Mike Bauman

Oswalt ready to resume career on his terms

Bauman: Oswalt resumes career on his terms

Oswalt ready to resume career on his terms
Here comes the midseason return of Roy Oswalt in circumstances of his own choosing; for the team he wants to pitch for, in a place not that far from his Mississippi home, at a time he found suitable, just after the summer solstice.

Oswalt will start for the Texas Rangers tonight at Rangers Ballpark against the Colorado Rockies. It is probably fitting that Oswalt makes his Texas debut in an Interleague game. Oswalt built his considerable reputation in the National League, primarily with the Houston Astros, but most recently with the Philadelphia Phillies.

Oswalt has a reputation not only as an extraordinary pitcher but as a fierce competitor. One way or another, he has been a consistent winner, compiling a career mark of 159-93, with a 3.21 ERA. At 34, he is not that far removed from his best work, which would include the second half of the 2010 season, after he was traded from Houston to Philadelphia.

Oswalt was twice a 20-game winner with Houston, pitched in a World Series, won three games in a single postseason (2005) and generally rose to whatever an occasion required of him. He was an integral part of an Astros team that, in his earlier years, was a perennial contender. For all of these reasons, Oswalt was widely pursued in the offseason, and he was still pursued when he made it clear that he would prefer to pitch only a portion of the season. Since Oswalt was limited to 23 starts last year because of back problems, the idea of him pitching little more than half a season seemed to some teams less a drawback than a prudent alternative.

Oswalt's late-June arrival is timely in at least one sense. The Rangers have three pitchers on the disabled list -- Neftali Feliz, Derek Holland and Alexi Ogando. The Rangers have assembled admirable pitching depth, but the need still exists for another proven veteran presence in the rotation. The record says Roy Oswalt can more than fill that role.

Both the Rangers and Oswalt can take comfort from the fact that there are positive precedents for the successful midseason returns of veteran pitchers. A former Houston teammate of Oswalt, Roger Clemens, did this with the Astros. But there is a more current example, from another Houston teammate of Oswalt's, Andy Pettitte.

Pettitte retired after the 2010 season. Oswalt has only been gone since last October. But Pettitte found himself with the desire to compete again this spring and the New York Yankees wisely went along with him. Pettitte returned to the Majors on May 13, and since then, in seven starts he has put up a 3-2 record with a 2.77 ERA. Five of his past six outings have been quality starts. In all five of those starts, Pettitte allowed two or fewer earned runs.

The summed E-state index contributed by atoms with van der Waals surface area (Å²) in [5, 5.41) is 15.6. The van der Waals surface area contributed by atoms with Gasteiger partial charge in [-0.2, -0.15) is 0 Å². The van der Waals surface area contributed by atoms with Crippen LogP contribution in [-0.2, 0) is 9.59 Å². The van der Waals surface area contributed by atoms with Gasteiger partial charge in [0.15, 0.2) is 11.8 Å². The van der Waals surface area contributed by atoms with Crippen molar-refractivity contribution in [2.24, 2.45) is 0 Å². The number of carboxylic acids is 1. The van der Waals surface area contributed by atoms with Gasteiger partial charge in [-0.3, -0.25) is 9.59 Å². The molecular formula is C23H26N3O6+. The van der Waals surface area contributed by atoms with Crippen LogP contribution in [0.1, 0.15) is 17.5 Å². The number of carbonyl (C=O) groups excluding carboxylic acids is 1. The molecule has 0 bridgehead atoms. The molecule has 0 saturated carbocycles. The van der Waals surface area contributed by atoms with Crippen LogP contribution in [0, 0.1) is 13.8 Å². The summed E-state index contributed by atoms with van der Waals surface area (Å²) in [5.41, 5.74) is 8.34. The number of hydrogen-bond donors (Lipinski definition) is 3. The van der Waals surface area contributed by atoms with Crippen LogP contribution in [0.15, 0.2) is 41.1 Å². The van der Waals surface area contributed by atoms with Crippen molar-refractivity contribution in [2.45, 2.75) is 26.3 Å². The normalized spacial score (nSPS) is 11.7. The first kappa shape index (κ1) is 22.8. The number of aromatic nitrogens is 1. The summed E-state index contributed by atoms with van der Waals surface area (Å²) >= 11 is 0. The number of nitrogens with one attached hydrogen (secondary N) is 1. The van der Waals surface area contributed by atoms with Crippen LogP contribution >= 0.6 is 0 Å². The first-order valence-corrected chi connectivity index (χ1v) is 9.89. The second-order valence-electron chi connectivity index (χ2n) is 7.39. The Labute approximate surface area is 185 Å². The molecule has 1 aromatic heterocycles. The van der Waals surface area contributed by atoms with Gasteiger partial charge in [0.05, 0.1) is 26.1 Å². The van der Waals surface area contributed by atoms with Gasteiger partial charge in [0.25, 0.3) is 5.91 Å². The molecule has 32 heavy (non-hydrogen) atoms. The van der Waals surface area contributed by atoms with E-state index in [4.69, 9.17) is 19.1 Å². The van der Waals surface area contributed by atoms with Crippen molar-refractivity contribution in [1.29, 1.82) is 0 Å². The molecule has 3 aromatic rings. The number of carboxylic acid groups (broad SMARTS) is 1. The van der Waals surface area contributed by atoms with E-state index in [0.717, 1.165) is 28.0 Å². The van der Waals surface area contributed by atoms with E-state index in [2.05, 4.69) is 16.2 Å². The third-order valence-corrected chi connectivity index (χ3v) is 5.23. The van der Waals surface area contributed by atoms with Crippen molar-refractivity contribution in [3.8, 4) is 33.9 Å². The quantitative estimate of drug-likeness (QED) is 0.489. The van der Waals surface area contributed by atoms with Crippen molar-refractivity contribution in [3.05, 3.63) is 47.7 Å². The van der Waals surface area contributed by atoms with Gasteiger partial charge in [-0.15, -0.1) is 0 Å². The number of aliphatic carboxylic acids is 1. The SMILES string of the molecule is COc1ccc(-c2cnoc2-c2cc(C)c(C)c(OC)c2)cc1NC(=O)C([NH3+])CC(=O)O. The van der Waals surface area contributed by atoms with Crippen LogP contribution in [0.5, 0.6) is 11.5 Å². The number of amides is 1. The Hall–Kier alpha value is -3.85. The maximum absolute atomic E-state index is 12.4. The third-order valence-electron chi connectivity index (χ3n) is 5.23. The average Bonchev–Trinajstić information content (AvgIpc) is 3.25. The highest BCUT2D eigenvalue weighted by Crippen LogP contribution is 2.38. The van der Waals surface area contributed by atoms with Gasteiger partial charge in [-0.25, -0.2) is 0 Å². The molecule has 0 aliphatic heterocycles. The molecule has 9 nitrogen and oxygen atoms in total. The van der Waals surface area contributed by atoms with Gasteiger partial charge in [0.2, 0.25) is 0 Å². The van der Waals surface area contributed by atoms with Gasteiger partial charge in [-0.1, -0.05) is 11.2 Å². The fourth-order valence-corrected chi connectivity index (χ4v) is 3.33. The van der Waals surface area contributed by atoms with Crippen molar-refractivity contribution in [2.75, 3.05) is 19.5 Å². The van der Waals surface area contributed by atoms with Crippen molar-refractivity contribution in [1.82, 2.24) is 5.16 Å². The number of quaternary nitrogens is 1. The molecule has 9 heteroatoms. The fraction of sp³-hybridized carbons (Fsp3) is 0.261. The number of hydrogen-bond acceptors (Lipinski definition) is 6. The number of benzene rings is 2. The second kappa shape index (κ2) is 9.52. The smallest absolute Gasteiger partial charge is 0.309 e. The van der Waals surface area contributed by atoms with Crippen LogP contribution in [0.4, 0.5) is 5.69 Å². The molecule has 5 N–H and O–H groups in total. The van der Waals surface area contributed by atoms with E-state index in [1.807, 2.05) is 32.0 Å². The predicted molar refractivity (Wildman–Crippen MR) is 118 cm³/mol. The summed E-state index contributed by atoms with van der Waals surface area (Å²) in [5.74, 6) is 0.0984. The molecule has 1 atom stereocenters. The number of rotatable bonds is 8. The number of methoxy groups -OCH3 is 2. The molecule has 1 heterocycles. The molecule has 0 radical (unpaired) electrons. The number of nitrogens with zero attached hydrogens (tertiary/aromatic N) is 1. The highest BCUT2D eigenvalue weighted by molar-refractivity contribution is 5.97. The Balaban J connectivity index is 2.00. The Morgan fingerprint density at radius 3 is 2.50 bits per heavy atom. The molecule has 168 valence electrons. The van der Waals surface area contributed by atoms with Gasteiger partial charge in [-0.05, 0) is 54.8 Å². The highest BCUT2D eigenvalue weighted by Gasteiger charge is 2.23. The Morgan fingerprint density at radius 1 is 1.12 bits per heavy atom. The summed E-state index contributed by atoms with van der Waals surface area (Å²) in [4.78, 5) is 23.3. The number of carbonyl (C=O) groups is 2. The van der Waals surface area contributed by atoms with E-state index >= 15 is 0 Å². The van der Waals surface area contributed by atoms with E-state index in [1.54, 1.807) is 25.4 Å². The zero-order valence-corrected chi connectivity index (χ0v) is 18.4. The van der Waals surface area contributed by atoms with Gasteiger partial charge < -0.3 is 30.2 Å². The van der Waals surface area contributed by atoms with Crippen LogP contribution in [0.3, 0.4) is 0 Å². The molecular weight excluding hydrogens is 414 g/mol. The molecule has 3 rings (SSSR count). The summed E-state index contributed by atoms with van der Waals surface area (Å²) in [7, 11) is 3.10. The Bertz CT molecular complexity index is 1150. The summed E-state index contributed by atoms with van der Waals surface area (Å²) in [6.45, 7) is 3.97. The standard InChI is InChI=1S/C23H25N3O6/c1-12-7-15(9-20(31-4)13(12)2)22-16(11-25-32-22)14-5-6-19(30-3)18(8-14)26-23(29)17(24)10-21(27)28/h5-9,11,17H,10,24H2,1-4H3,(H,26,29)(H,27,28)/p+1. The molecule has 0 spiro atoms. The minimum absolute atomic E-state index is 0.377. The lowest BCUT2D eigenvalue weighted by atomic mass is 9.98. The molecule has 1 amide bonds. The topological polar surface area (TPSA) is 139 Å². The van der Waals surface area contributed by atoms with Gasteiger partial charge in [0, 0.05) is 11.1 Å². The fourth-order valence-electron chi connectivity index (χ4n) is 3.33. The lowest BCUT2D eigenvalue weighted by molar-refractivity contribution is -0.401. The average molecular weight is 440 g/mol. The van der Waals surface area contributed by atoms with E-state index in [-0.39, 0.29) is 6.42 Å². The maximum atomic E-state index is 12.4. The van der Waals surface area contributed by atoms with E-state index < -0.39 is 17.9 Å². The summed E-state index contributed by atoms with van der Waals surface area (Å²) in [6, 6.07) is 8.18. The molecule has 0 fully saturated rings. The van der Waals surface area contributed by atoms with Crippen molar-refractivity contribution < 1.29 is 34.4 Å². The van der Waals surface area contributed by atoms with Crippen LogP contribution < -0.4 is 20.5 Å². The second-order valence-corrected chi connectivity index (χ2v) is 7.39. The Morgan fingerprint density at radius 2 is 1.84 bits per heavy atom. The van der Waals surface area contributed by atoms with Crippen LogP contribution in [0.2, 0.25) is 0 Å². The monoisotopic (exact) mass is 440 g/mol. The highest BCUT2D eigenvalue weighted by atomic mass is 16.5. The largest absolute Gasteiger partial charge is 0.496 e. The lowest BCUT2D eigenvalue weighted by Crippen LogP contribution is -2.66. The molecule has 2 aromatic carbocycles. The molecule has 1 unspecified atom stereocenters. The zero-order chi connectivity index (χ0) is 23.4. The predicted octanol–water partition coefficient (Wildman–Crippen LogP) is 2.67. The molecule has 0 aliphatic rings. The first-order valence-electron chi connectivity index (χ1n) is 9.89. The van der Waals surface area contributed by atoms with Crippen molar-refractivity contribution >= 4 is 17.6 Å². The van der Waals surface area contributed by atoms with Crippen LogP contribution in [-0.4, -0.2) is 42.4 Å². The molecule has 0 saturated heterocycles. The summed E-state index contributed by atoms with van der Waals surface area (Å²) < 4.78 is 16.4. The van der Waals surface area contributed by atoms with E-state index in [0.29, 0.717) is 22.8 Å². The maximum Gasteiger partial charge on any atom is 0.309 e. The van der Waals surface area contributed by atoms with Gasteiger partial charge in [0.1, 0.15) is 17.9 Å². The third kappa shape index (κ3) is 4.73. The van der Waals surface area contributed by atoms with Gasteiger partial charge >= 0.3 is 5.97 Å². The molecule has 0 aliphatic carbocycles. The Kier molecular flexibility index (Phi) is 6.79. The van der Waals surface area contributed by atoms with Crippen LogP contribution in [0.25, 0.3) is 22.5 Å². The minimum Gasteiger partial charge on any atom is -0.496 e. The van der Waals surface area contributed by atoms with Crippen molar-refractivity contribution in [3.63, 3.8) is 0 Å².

It is not a stretch to say that Pettitte has helped to stabilize the Yankees rotation since his return. It is not a coincidence that the Yankees are 14-4 this month, or that they have once again taken up residence in first place since the return of Pettitte, or that they have the second-best record in the AL.

Pettitte, who turned 40 just days ago, will also be starting tonight when the Yankees and the Mets resume the Subway Series, this time at Citi Field. He's been a role model for a lot of pitchers, and in this case, he offers Roy Oswalt a hopeful example of what can be accomplished by a veteran pitcher returning to the game in his own time and at his own preference.

There is an excellent chance, of course, that the Rangers don't care about Pettitte and the Yankees, other than perceiving them as distinctly possible postseason opponents. The Rangers are in first place in the AL West and own the best record in the league.

But even at that lofty level, the Rangers are like most mere baseball mortals -- they could use more pitching. That would be Roy Oswalt's cue and his opportunity to once again be an important factor for a ballclub that is on the way to winning something significant.

Mike Bauman is a national columnist for This story was not subject to the approval of Major League Baseball or its clubs.